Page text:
Arctic Wargame by Ethan Jones
Book Review / May 12, 2014

Arctic Wargame by Ethan Jones My rating: 2 of 5 stars This review may contain spoilers! Since I got this book in a give-away, I really hoped I’d like it. Alas, it was not to be. First of all, the plot is thin. Thinner than a sheet of ice on a puddle. Evil Danes (or rather: a single evil Dane, being blackmailed by clichée russians) attacking Canada with a bunch of common criminals. On the other side are some non-descript Canadians (our bland hero), some noble natives (one of them constantly drunk, corrupted by the evil white men!) and a compassionate American nurse which fight the evil criminal Danes. Oh, and there’s the hero’s love interest who happens to be around for no discernible reason – she adds nothing to the story, doesn’t seem to have any useful talents and is usually just being an accessory. I’m absolutely willing to suspend my disbelief; I might even have accepted the ridiculous notion of a small country like Denmark attacking Canada, an ally, if the storytelling hadn’t been so incredibly boring. The entire story is so unbelievably predictable that only a feeling of obligation towards the author made me finish it. The characters are…

Stages – some changes
Exherbo / May 7, 2014

As most of you know from my earlier stage building post, our stages for amd64 and x86 are being built automatically using Jenkins. And that won’t change.   Recently, there has been a discussion about adding Emacs to the stages in addition to vim. The reaction was overwhelmingly negative; even more so than I had expected.   Since…   I’m the one who spends his time and actual money on building stages, deploying them to, dealing with fall-out from changes, etc., there’s no real argument against adding Emacs but “it’s not POSIX!” and “stages should be minimal!”, “only having Vim is a nice filter against the kind of user we don’t really want anyway”, “use the editor outside the stage”, etc. people are told to use e4r, which stands for “editor for retards” and is neither Emacs nor vim and, thus, doesn’t fix the problem,   … this is what I’ve changed effective by May, 7th 2014…   I’ve added Emacs to the stages I build unilaterally (the first stage with Emacs included will be built on May, 8th 2014), I’m not going to change the stages set because that would influence any stages not built by me, I’ve stopped deploying the stages I build to…

Miscellaneous Updates to Gerrit, Jenkins & friends
Exherbo / April 16, 2014

Over the last few weeks, I’ve made a few changes to Exherbo’s Gerrit and Jenkins installation: Build artifacts are stored in Jenkins: If a build is unsuccessful, the Paludis build log, config.log (if it exists) and the cave-resolve command used are stored. Since build artifacts are associated with a project (i. e. the repository) and not individual builds, the files have the build number prepended in their file name: 77_build.log 77_cave-resolve.txt 77_config.log If a build is successful, only the cave-resolve command and the detected dependencies are archived: 78_cave-resolve.txt 78_dependencies.txt This change is effective immediately for all exheres repositories in Jenkins. If you have further suggestions of files to archive, please let me know.   Due to the recent OpenSSL Heartbleed bug issue, I’ve re-issued the SSL certificates on my machines on April, 11th 2014. If you have a password login on galileo, now is the time to change it. For, the host key fingerprints are as follows: 1024 a8:8c:7d:87:3d:a6:61:78:8d:59:f5:52:d7:b1:3c:34 (DSA) 256 f1:08:b0:12:66:1c:72:af:2d:d8:c7:15:ca:13:f6:f2 (ECDSA) 256 68:1c:27:e2:8e:b5:42:62:98:8a:f3:04:45:c1:60:f9 (ED25519) 2048 37:38:6e:81:4a:53:24:4d:b0:fb:c7:3e:f0:1d:63:8c (RSA1) 2048 06:57:ff:b7:e6:6f:c8:31:76:c8:9a:7c:37:d7:f5:47 (RSA) The web server’s certifacte has the following fingerprints: SHA-256 Fingerprint: 85 3D 47 8B A5 44 76 A0 09 96 9F 15 4A 9A F8 C5 1C…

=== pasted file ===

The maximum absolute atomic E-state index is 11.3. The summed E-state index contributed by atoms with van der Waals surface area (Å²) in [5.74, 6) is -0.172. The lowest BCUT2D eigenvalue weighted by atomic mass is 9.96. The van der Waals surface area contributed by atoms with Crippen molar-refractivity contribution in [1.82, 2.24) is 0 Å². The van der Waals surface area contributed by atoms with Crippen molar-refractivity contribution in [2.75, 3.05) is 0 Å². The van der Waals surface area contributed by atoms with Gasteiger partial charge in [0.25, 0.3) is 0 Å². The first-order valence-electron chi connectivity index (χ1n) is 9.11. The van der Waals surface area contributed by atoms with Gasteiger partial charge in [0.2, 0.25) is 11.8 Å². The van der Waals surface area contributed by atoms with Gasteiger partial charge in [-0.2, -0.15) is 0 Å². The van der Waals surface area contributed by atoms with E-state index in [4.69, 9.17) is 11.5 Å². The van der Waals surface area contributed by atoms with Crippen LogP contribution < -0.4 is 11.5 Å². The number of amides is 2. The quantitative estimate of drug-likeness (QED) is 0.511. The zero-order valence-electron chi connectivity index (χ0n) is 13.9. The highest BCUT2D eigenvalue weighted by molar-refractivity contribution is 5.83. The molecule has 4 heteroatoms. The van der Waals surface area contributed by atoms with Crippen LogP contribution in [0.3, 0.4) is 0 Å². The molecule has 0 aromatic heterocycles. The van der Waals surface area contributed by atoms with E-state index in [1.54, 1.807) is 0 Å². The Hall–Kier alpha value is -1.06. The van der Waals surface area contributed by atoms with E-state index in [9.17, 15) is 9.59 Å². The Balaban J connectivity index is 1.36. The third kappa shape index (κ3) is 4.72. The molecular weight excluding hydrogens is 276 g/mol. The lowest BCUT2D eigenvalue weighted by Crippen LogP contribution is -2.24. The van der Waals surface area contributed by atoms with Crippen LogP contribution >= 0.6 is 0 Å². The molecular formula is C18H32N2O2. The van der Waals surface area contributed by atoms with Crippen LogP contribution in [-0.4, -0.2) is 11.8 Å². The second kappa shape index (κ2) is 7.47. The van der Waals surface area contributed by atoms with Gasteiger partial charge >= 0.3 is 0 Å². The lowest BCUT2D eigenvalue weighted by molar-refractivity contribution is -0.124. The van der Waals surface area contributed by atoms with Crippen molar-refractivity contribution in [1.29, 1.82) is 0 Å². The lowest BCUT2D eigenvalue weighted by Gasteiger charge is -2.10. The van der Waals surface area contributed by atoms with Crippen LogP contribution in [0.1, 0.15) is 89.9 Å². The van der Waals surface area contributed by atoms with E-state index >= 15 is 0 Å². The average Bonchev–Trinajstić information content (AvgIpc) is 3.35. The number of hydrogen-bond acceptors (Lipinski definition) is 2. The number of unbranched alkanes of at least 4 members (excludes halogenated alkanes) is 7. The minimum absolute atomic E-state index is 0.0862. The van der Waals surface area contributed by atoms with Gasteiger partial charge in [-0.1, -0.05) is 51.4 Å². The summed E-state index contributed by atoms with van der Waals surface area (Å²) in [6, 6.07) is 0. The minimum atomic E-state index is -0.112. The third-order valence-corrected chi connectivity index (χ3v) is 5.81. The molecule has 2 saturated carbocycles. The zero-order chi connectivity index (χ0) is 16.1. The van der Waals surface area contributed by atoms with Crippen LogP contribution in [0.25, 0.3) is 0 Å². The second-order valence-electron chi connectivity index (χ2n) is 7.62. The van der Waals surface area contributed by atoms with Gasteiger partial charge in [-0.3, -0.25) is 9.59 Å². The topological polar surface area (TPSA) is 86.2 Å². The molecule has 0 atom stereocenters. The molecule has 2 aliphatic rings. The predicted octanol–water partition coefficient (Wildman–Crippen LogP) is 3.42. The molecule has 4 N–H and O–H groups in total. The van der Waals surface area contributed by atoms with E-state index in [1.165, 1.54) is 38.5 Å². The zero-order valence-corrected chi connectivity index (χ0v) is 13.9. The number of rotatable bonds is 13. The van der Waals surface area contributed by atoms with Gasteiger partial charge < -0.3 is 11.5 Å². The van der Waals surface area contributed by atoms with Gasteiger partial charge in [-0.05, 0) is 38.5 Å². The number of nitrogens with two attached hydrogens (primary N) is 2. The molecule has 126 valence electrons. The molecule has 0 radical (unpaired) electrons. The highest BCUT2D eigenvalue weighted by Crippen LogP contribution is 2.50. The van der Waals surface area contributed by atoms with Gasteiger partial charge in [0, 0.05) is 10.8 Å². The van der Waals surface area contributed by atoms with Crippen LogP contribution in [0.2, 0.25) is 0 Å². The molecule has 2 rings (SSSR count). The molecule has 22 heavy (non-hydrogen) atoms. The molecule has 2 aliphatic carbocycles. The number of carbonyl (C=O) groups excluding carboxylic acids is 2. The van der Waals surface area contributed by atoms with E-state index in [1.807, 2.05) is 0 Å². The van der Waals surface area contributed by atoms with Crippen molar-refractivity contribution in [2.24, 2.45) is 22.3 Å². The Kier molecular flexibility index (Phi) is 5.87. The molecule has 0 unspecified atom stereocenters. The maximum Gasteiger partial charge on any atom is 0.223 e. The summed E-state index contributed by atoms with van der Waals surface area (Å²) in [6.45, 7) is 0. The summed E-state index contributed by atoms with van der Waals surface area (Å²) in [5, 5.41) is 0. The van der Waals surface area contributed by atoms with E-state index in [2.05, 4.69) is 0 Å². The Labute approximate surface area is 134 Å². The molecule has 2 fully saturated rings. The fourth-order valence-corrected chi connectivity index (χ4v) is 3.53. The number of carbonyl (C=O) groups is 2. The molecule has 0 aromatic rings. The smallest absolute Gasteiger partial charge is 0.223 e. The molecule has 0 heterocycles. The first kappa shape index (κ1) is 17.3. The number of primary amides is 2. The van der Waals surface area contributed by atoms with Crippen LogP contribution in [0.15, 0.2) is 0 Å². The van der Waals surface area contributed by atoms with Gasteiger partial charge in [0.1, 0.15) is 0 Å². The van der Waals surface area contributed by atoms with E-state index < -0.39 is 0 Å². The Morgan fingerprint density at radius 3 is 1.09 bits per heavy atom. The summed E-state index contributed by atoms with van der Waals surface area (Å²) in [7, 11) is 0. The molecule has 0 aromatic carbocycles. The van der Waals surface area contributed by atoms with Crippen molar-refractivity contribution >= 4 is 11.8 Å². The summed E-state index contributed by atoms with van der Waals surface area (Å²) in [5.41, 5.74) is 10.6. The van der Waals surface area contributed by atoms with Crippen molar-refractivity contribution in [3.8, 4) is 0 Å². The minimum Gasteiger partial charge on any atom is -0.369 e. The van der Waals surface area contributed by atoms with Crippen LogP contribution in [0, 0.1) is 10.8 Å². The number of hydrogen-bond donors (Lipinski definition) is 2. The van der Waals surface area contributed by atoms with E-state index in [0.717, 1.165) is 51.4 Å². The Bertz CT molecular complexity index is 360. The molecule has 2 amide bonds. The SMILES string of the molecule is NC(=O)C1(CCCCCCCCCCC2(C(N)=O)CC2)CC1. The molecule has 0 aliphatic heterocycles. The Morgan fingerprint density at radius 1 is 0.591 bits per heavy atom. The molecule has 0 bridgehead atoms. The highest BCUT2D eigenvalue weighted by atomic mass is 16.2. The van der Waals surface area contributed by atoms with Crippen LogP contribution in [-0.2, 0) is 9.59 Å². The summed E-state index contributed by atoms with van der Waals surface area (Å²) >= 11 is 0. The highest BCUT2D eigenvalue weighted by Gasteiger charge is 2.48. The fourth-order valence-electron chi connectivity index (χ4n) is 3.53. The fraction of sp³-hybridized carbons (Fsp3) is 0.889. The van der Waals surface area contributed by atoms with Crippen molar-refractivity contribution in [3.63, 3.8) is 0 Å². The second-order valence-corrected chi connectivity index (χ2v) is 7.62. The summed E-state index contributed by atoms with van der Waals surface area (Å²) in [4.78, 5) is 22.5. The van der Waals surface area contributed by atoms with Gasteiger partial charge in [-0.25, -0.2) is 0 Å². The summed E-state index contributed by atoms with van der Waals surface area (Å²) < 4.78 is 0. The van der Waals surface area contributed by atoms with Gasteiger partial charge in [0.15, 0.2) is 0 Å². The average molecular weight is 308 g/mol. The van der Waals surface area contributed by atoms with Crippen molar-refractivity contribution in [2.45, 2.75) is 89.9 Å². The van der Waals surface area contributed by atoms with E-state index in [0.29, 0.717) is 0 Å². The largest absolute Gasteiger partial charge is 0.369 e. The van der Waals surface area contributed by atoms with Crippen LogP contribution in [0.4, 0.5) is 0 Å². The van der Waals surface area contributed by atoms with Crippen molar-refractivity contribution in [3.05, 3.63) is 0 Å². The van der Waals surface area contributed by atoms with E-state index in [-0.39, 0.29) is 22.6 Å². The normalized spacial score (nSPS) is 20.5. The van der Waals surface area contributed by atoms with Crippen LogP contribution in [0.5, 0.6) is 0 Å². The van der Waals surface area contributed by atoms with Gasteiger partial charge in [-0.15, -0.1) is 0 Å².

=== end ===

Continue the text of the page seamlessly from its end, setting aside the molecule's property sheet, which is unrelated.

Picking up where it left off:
The Normans: From Raiders to Kings by Lars Brownworth
Book Review / March 9, 2014

The Normans: From Raiders to Kings by Lars Brownworth My rating: 4 of 5 stars I didn’t really know what to expect from this book. I thought the topic of the Normans was interesting but didn’t get my hopes up high since I had never heard of the author before, popular history books are usually not my taste and the cover was somewhat attention-seeking. I very quickly got drawn into the book deeply, though. Brownworth definitely succeeds in explaining the main Norman rulers and their feats. I was a bit worried about all the names and references but most of the time, a chapter or a few later, Brownworth picks up and expands on the subject he mentioned before and one gets an excellent overview. Sometimes, the chapters are a bit short and there would likely be more to say about the respective protagonist (e. g. Frederick II deserves more attention than he gets here, I think) but all in all, this book makes a very interesting read. I like how Brownworth isn’t shy to voice his own opinion about the respective protagonist at the end of almost every chapter – I don’t always agree with his assessment but I…

Re-testing patches in Gerrit with Jenkins
Exherbo / March 5, 2014

A recent request concerned the possibility to re-test patches patches in Gerrit with Jenkins. I’ve now added a very simple switch for that: In any given given change (but your own!), you can add a comment with “+1 Retest” set as a “verdict”. On the old change screen (really, change to the new one, it’s much nicer), it looks like this:   On the new change screen, it looks like this: It’s really, truly easy. You can even do it multiple time – just uncheck the “Retest” checkbox (new screen) or set “0 Retest” (old screen) first and then set it again. This works for any change as long as you are a registered user – any change but your own. Unfortunately, the Jenkins’ Gerrit-Trigger plugin simply ignores the “CommentAdded” event completely for ones own changes. If you want those re-tested, just amend your commit (no need to actually change anything; the commit timestamp will be updated) and Jenkins will see the patch’s new revision and re-run the test.   On a side note, I’d like to apologise for the instability for about 1,5 days earlier this week. There were some really nasty hardware/software issue that I had to sort out. This is…